Local Emergency Planning Committees
Under the Emergency Planning and Community Right-to-Know Act (EPCRA), Local Emergency Planning Committees (LEPCs) must develop an emergency response plan, review the plan at least annually, and provide information about chemicals in the community to citizens. Plans are developed by LEPCs with stakeholder participation. There is one LEPC for each of the more than 3,000 designated local emergency planning districts. The LEPC membership must include (at a minimum):
- Elected state and local officials
- Police, fire, civil defense, and public health professionals
- Environment, transportation, and hospital officials
- Facility representatives
- Representatives from community groups and the media
In 2008, EPA conducted a Nationwide Survey of Local Emergency Planning Committees to track the progress of LEPCs and probe current LEPC practices and preferences.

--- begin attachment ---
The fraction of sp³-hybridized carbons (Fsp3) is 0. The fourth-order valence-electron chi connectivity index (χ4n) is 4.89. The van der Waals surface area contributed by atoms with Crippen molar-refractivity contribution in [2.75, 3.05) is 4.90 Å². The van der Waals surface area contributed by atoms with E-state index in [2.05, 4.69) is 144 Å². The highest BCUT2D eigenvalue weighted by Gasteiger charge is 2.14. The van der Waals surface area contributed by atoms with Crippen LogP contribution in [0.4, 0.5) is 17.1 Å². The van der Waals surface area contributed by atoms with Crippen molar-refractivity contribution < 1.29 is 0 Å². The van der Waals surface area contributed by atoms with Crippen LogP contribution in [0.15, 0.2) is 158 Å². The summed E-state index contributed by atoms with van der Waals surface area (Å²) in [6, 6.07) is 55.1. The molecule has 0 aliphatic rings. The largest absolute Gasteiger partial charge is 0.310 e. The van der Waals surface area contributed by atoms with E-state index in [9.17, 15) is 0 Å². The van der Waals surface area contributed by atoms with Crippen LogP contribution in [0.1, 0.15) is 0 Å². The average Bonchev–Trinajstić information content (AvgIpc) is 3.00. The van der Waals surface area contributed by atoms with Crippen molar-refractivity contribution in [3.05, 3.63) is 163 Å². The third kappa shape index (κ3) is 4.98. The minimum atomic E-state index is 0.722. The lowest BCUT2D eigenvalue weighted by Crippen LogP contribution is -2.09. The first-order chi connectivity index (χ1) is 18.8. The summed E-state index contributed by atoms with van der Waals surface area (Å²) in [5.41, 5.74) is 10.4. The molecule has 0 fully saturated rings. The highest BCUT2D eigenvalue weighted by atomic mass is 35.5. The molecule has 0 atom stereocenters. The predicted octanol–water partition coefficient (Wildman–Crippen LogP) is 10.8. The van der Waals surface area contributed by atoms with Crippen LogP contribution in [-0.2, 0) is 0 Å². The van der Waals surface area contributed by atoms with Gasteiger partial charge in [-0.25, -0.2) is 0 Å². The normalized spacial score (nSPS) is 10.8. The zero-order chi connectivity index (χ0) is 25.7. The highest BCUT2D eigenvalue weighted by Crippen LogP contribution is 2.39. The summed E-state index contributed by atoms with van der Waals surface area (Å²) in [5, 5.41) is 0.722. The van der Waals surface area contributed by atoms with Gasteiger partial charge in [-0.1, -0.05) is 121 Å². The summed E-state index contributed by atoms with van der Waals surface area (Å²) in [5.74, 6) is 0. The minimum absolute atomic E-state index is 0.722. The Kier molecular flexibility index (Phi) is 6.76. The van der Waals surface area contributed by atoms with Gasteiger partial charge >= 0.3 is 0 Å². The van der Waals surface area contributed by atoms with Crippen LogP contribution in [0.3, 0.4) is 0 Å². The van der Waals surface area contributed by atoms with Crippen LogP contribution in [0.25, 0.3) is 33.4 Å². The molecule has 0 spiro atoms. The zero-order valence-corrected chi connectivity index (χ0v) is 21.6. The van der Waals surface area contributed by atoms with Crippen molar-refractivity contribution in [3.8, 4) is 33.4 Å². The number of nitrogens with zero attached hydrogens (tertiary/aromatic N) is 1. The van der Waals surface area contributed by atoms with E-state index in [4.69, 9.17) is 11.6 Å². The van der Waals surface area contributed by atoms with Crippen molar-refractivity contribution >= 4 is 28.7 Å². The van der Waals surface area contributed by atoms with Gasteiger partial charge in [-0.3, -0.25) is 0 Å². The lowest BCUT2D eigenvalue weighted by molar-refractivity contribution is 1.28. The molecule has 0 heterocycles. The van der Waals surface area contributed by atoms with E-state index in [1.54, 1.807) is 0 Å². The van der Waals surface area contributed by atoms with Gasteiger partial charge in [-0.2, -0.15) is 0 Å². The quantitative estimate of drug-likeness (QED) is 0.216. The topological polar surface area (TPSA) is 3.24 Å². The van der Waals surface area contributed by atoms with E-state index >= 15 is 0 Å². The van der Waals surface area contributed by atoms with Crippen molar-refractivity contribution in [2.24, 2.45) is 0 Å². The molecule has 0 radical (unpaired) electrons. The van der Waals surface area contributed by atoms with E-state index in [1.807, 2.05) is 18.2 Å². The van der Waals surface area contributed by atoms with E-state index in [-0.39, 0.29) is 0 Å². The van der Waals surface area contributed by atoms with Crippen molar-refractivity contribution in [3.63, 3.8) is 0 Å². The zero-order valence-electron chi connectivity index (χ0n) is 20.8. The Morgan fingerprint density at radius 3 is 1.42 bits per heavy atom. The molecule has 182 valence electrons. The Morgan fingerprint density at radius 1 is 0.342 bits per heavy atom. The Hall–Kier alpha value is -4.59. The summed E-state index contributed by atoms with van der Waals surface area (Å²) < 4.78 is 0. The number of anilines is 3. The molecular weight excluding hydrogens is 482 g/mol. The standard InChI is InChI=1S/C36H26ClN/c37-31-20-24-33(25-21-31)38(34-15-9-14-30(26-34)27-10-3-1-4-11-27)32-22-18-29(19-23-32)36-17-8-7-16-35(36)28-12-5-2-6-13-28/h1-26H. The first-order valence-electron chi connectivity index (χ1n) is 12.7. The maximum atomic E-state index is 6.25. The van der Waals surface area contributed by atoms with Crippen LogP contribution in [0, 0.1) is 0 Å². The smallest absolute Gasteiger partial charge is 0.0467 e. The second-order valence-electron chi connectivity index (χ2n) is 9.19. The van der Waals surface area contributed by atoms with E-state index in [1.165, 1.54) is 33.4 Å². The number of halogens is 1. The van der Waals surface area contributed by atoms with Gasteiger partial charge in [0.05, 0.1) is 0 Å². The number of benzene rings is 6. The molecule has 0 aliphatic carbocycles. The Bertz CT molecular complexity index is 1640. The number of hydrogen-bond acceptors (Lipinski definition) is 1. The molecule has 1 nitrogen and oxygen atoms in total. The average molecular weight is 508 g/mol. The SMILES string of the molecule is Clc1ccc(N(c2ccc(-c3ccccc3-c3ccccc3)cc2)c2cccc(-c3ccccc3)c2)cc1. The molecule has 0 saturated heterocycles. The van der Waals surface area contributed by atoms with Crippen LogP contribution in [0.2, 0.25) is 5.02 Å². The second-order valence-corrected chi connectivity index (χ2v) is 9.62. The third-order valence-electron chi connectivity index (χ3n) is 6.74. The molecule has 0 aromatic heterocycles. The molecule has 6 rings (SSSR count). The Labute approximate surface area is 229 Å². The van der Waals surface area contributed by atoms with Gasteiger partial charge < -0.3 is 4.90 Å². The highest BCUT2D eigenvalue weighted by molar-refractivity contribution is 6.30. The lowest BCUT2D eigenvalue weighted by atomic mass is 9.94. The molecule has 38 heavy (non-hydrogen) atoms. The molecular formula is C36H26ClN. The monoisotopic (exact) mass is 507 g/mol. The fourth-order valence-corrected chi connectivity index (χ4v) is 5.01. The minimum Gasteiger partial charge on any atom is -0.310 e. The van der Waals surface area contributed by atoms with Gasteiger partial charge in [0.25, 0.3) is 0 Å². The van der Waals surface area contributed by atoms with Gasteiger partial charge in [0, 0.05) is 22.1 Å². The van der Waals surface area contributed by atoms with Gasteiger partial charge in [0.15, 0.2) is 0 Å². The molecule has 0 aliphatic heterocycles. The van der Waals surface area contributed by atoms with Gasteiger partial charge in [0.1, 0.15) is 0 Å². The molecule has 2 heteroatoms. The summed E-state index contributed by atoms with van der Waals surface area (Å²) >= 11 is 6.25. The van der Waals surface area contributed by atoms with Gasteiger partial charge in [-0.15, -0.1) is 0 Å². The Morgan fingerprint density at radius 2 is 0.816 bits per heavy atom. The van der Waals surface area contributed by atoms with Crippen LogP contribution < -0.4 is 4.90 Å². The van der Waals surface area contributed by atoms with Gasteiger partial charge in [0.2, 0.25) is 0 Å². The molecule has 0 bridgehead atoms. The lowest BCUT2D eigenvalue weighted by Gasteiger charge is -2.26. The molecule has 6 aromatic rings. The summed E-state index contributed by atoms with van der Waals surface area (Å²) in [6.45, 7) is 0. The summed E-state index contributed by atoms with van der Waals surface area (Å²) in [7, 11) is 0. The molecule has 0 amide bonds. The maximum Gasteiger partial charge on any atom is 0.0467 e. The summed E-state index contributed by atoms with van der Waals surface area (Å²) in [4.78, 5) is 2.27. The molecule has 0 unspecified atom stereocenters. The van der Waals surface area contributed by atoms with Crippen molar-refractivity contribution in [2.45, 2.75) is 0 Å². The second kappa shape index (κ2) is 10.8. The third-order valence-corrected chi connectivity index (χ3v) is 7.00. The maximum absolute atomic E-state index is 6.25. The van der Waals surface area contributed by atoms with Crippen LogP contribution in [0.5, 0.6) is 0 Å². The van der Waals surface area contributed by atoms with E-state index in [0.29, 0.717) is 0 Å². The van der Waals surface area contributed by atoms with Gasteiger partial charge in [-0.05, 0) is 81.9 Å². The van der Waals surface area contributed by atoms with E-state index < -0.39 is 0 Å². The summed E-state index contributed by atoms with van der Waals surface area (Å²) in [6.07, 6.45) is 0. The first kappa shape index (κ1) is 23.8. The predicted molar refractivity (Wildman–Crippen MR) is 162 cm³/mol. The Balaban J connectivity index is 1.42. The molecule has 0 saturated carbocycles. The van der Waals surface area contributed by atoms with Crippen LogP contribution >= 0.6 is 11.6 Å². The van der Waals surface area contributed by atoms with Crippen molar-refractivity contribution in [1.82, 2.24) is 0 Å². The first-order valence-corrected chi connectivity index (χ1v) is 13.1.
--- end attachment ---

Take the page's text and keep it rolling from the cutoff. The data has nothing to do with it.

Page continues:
How LEPCs can measure their effectiveness?
- Measuring Progress in Chemical Safety: A Guide for Local Emergency Planning Committees and Similar Groups
What are the required elements of a community emergency response plan?
- Identification of facilities and transportation routes of extremely hazardous substances
- Description of emergency response procedures, on and off site
- Designation of a community coordinator and facility emergency coordinator(s) to implement the plan
- Outline of emergency notification procedures
- Description of how to determine the probable affected area and population by releases
- Description of local emergency equipment and facilities and the persons responsible for them
- Outline of evacuation plans
- A training program for emergency responders (including schedules)
- Methods and schedules for exercising emergency response plans
Where can I get more information?
- For more information on local emergency planning, see EPCRA sections 301-303 (42 USC 11001, 11002(2 pp, 124 K, About PDF), 11003(2 pp, 124 K, About PDF)) or 40 CFR part 355(20 pp, 306 K, About PDF).
- For tribal information, see Chemical Emergency Preparedness and Prevention in Indian Country.
- For more information on state and local EPCRA implementation, visit the National Association of SARA Title III Program Officials (NASTTPO). Exit
- Energize Your Local Emergency Planning Committee